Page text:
PARIS (AP) — French children, parents and teachers are battling with internet connection problems across the country after an abrupt nationwide switch to online learning saturated networks and embarrassed the government.
Paris prosecutors opened an investigation Wednesday into possible hacking into key systems, and the government’s cybersecurity agency is also investigating. Education Minister Jean-Michel Blanquer announced cyberattacks on a state distance-learning network and blamed overwhelmed private networks and servers for other glitches.
But frustrated parents and teachers are blaming bad planning, too.
“They didn’t think ahead,” said middle-school history and geography teacher Maela Vercoustre, who hasn’t been able to convene a full-size class for two days. “I hope tomorrow will be better.”
After more than seven months of in-person class, the switch on Tuesday to all-online learning for all of France’s 12 million pupils was plagued with problems. Some were solved by Wednesday, but the Education Ministry announced a second day of cyberattacks on the state-run distance learning network, and said multiple regions were still suffering erratic and slow connections.
For Esther Baumad of Open Digital Education, a leading online teaching platform, the reason was simple: “There were too many people connected at the same time,” she told broadcaster France-Info.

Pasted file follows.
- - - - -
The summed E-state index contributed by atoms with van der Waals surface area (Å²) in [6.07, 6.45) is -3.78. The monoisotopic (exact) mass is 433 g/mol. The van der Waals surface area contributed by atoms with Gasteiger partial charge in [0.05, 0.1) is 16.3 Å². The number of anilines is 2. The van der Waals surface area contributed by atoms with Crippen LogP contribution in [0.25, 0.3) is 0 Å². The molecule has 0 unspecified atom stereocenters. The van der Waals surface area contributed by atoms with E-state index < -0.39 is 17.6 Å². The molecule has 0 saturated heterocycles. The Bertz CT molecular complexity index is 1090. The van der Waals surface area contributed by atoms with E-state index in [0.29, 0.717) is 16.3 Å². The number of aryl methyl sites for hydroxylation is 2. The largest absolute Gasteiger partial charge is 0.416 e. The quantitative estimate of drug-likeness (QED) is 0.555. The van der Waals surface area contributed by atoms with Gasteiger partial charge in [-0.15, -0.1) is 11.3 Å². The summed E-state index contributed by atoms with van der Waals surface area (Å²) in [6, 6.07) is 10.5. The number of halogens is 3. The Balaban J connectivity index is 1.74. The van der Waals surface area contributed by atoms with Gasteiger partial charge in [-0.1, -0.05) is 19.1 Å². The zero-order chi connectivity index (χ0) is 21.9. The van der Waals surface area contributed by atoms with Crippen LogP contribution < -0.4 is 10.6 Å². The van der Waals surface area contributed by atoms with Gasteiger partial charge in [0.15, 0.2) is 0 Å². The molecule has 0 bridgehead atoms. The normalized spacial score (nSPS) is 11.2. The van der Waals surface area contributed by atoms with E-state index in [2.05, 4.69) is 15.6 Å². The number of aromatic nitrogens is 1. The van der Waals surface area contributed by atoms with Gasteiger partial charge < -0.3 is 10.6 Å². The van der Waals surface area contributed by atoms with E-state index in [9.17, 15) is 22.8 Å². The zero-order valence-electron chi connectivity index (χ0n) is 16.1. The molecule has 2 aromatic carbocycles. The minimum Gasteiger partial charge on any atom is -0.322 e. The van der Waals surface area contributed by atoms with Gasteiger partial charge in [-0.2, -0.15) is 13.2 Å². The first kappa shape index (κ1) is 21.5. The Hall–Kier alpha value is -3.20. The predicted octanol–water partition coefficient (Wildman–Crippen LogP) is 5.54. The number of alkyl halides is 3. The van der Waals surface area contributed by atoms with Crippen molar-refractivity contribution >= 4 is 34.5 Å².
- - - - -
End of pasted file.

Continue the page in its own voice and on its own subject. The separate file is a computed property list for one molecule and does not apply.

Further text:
Parents shared advice on class WhatsApp chats and vented on social networks. Teachers muddled through with smaller-than-usual classes because some children couldn’t log on, or had to cancel classes altogether.
“I had to reload, reload, reload,” Vercoustre said, while pupils lucky enough to connect “waited, waited, waited” in the online waiting room. Then three parents called during class to say their kids were locked out of the system. Then colleagues complained, too.
“Everyone is getting annoyed,” she told The Associated Press. “We too are sick of this.”
President Emmanuel Macron acknowledged some “difficulties, some incidents.” While taking part in an online history and geography class for 14-year-olds in southern France on Tuesday, he said, “I know it’s not easy.”
Sitting at his computer in the presidential palace, Macron watched a lesson on World War II, and thanked the students, teachers and families for adapting to the situation.
His government sent all children back to school full-time in September to reduce learning gaps exposed during virus lockdowns last spring, and to allow parents to get back to work. As a result, most French schools did not undertake major changes to adapt to remote learning like many did in the U.S., where a new survey released Wednesday by the Biden administration found just 34% of students nationwide were learning full-time in the classroom.
After months of insisting that French schools wouldn’t close again, the French government was forced to backtrack last week amid a new virus surge fueled by a more contagious variant first identified in Britain. Macron ordered schools and non-essential businesses to shut nationwide and imposed new travel restrictions for four weeks.
France’s already stretched hospitals are struggling with the numbers of new virus patients. The country has reported among the highest number of virus-related deaths in the world, at 97,273.
Meanwhile, France is trying to speed up vaccinations after a slow start. Seven military hospitals started vaccinating civilians this week and a major vaccination center opened at the national sports stadium north of Paris.
Sylvie Corbet and Michel Euler in Paris contributed.
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